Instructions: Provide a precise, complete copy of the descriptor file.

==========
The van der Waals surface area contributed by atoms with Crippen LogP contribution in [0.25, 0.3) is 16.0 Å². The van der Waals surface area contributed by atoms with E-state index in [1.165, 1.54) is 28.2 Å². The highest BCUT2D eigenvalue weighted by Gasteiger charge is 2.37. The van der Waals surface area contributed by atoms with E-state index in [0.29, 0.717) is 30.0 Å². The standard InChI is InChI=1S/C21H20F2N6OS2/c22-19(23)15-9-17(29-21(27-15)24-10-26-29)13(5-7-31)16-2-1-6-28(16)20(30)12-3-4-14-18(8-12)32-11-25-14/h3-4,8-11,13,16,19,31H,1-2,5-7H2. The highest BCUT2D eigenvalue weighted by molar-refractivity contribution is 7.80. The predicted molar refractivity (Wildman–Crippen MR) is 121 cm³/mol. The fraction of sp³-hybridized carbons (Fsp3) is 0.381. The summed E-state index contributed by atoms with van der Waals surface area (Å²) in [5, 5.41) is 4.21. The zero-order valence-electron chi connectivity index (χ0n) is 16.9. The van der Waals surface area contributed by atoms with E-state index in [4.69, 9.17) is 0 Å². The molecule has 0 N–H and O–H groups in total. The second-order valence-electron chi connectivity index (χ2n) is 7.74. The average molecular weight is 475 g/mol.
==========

The van der Waals surface area contributed by atoms with Crippen LogP contribution in [0.25, 0.3) is 16.0 Å². The van der Waals surface area contributed by atoms with E-state index in [1.165, 1.54) is 28.2 Å². The highest BCUT2D eigenvalue weighted by Gasteiger charge is 2.37. The van der Waals surface area contributed by atoms with E-state index in [0.29, 0.717) is 30.0 Å². The standard InChI is InChI=1S/C21H20F2N6OS2/c22-19(23)15-9-17(29-21(27-15)24-10-26-29)13(5-7-31)16-2-1-6-28(16)20(30)12-3-4-14-18(8-12)32-11-25-14/h3-4,8-11,13,16,19,31H,1-2,5-7H2. The highest BCUT2D eigenvalue weighted by molar-refractivity contribution is 7.80. The predicted molar refractivity (Wildman–Crippen MR) is 121 cm³/mol. The fraction of sp³-hybridized carbons (Fsp3) is 0.381. The summed E-state index contributed by atoms with van der Waals surface area (Å²) in [5, 5.41) is 4.21. The zero-order valence-electron chi connectivity index (χ0n) is 16.9. The van der Waals surface area contributed by atoms with E-state index in [4.69, 9.17) is 0 Å². The molecule has 0 N–H and O–H groups in total. The second-order valence-electron chi connectivity index (χ2n) is 7.74. The average molecular weight is 475 g/mol.